Melbourne was full of prejudices and whims and hatreds, but his charity was boundless, and he always had a good word for an enemy. He excused the career of Henry VIII to the Queen by saying, "You see, those women bothered him so." And when he was superseded by Peel, he combated the Queen's dislike of her new premier, and did his best to put Peel in a favourable light. When Peel made his first appearance at Windsor, shy and awkward, and holding himself like a dancing-master, it was Melbourne who broke the awkward pause by going up to Peel, and saying in an undertone, "For God's sake, go and talk to the Queen!" When I was privileged to work through all Melbourne's letters to the Queen, so carefully preserved and magnificently bound, I was greatly touched by the sweetness and tenderness of them, the gentle ironical flavour, the delicate freedom, and the little presents and remembrances they exchanged up to the end.

Melbourne can hardly be called a very great man,--he had not the purpose or tenacity for that, and he thought both too contemptuously and too indulgently of human nature,--but I know of no historical figure who is more wholly transfused and penetrated by the aroma of charm. Everything that he did and said had some distinction and unusualness: perceptive observation, ripe wisdom, and, with it all, the petulant attractiveness of the spoiled and engaging child. And yet even so, one is baffled, because it is not the profundity or the gravity of what he said that impresses; it is rather the delicate and fantastic turn he gave to a thought or a phrase that makes his simplest deductions from life, his most sensible bits of counsel, appear to have something fresh and interesting about them, though prudent men have said much the same before, and said it heavily and solemnly.

Not that charm need be whimsical and freakish, though it is perhaps most beautiful when there is something of the child about it, something naive and unconventional. There are men, of whom I think that Cardinal Newman was pre-eminently one, who seem to have had the appeal of a pathetic sort of beauty and even helplessness. Newman seems to have always been surprised to find himself so interesting to others, and perhaps rather over-shadowed by the responsibility of it. He was romantically affectionate, and the tears came very easily at the call of emotion. Such incidents as that when Newman said good-bye to his bare room at Littlemore, and kissed the door-posts and the bed in a passion of grief, show what his intensity of feeling might be.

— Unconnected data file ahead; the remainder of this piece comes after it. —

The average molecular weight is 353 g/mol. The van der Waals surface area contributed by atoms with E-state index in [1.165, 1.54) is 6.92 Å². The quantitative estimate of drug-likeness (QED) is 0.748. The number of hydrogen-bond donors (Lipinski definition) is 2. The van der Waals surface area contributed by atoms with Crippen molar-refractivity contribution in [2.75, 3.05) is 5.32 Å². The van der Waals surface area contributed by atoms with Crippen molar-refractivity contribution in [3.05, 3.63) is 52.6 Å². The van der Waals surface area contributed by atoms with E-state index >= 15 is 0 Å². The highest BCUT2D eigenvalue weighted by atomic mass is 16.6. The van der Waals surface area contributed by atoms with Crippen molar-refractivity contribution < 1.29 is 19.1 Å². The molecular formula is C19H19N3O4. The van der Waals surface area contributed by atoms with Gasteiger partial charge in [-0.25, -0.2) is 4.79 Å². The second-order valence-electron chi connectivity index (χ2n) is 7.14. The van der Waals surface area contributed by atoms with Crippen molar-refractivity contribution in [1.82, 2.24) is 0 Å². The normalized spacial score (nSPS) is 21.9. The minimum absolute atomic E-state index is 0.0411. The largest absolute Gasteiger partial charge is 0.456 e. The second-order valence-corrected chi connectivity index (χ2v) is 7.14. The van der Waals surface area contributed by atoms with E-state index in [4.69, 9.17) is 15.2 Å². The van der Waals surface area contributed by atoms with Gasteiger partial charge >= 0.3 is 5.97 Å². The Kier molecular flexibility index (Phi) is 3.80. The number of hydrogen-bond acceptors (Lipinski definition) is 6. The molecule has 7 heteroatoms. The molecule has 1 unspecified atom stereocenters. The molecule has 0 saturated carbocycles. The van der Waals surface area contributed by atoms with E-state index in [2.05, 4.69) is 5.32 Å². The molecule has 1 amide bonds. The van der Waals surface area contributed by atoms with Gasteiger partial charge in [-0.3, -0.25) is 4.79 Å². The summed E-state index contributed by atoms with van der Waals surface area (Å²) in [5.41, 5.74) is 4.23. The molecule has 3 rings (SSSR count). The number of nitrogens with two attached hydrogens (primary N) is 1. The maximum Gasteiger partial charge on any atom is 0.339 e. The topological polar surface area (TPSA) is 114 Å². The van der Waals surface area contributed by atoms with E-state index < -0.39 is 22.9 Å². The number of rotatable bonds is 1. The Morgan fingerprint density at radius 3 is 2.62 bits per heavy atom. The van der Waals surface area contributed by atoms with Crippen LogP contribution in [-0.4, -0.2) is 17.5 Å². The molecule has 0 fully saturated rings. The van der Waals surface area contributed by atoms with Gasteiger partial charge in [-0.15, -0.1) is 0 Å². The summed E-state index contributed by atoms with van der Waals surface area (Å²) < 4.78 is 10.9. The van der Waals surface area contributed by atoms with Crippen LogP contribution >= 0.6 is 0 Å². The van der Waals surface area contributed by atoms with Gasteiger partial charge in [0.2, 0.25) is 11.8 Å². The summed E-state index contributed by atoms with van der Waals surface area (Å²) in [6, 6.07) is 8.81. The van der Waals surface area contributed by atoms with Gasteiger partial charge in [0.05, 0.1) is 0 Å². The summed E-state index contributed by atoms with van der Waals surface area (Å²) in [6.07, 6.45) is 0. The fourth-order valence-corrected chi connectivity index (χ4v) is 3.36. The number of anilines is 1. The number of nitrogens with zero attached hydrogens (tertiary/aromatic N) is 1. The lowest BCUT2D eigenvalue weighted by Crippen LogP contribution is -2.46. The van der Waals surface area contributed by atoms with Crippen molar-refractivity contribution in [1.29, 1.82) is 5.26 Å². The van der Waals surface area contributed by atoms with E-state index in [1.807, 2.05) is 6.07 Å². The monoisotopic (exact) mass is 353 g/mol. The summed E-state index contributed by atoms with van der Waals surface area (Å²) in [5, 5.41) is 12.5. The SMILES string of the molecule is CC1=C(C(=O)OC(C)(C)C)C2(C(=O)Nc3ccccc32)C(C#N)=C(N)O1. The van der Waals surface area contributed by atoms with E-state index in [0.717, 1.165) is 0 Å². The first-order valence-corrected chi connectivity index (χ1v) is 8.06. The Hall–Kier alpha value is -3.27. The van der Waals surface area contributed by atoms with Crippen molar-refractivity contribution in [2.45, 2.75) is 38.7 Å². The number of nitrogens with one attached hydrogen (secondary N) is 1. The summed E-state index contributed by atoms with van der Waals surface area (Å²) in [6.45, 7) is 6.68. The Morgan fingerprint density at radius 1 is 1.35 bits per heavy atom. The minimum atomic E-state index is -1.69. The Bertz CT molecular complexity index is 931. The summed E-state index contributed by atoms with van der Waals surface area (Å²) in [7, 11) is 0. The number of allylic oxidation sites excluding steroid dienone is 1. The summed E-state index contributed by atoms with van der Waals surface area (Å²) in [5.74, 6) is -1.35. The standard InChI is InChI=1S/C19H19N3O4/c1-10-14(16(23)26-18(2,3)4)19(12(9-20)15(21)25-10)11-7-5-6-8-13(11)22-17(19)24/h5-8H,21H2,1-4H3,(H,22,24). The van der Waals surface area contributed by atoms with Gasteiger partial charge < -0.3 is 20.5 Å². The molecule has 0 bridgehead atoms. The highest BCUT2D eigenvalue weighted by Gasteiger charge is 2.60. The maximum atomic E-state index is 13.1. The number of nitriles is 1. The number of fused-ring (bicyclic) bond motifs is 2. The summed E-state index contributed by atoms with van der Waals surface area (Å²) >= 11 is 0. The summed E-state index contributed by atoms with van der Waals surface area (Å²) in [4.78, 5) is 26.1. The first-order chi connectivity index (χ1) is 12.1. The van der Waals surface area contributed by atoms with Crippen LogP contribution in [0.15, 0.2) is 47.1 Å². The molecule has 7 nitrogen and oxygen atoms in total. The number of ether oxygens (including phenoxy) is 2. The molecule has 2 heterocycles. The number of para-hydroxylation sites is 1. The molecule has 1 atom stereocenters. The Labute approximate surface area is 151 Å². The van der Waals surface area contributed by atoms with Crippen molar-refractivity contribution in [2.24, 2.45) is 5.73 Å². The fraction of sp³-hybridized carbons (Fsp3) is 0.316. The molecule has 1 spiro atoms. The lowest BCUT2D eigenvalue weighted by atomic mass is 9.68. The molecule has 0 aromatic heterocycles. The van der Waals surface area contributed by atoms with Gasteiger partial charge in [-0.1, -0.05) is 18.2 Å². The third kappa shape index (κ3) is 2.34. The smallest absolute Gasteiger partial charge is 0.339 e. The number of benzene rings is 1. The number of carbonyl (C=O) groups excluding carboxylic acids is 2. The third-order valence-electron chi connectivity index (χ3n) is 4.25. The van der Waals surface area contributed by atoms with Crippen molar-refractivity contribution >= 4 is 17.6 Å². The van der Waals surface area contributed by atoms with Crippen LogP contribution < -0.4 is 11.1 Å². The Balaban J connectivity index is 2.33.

It is not as a rule the calm and controlled people who have this attractiveness for others; it is rather those who unite with an enchanting kind of playfulness an instinct to confide in and to depend upon protective affection. Very probably there is some deep- seated sexual impulse involved, however remotely and unconsciously, in this species of charm. It is the appeal of the child that exults in happiness, claims it as a right, uses it with a pretty petulance,--like the feigned enmity of the kitten and the puppy,-- and when it is clouded over, requires tearfully that it shall be restored. That may seem an undignified comparison for a prince of the church. But Newman was artist first, and theologian a long way afterward; he needed comfort and approval and even applause; and he evoked, together with love and admiration, the compassion and protective chivalry of his friends. His writings have little logical or intellectual force; their strength is in their ineffable and fragrant charm, their ordered grace, their infinite pathos.